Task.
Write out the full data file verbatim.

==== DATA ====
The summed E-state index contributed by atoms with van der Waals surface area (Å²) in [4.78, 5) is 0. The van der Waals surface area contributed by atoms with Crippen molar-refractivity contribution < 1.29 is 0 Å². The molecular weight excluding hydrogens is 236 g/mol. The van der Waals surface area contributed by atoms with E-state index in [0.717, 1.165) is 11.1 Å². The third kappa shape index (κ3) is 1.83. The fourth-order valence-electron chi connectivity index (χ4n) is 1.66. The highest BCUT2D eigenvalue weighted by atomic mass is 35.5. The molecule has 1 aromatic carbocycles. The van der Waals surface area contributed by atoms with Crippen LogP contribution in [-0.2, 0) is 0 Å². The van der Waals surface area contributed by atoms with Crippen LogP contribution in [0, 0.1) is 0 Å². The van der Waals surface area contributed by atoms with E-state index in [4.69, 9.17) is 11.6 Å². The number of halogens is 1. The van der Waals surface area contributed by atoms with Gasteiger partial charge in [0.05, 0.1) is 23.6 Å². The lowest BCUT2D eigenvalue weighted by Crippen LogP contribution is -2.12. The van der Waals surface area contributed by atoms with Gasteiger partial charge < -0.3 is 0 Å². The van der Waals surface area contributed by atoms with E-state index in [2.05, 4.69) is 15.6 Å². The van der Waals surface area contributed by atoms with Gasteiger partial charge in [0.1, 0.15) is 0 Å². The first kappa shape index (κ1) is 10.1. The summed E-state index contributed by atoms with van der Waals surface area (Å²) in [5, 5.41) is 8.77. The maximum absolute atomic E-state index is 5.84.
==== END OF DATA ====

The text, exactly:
The summed E-state index contributed by atoms with van der Waals surface area (Å²) in [4.78, 5) is 0. The van der Waals surface area contributed by atoms with Crippen molar-refractivity contribution < 1.29 is 0 Å². The molecular weight excluding hydrogens is 236 g/mol. The van der Waals surface area contributed by atoms with E-state index in [0.717, 1.165) is 11.1 Å². The third kappa shape index (κ3) is 1.83. The fourth-order valence-electron chi connectivity index (χ4n) is 1.66. The highest BCUT2D eigenvalue weighted by atomic mass is 35.5. The molecule has 1 aromatic carbocycles. The van der Waals surface area contributed by atoms with Crippen LogP contribution in [-0.2, 0) is 0 Å². The van der Waals surface area contributed by atoms with Crippen LogP contribution in [0, 0.1) is 0 Å². The van der Waals surface area contributed by atoms with E-state index in [4.69, 9.17) is 11.6 Å². The number of halogens is 1. The van der Waals surface area contributed by atoms with Gasteiger partial charge in [0.05, 0.1) is 23.6 Å². The lowest BCUT2D eigenvalue weighted by Crippen LogP contribution is -2.12. The van der Waals surface area contributed by atoms with Gasteiger partial charge < -0.3 is 0 Å². The van der Waals surface area contributed by atoms with E-state index in [2.05, 4.69) is 15.6 Å². The van der Waals surface area contributed by atoms with Gasteiger partial charge in [0.1, 0.15) is 0 Å². The first kappa shape index (κ1) is 10.1. The summed E-state index contributed by atoms with van der Waals surface area (Å²) in [5, 5.41) is 8.77. The maximum absolute atomic E-state index is 5.84.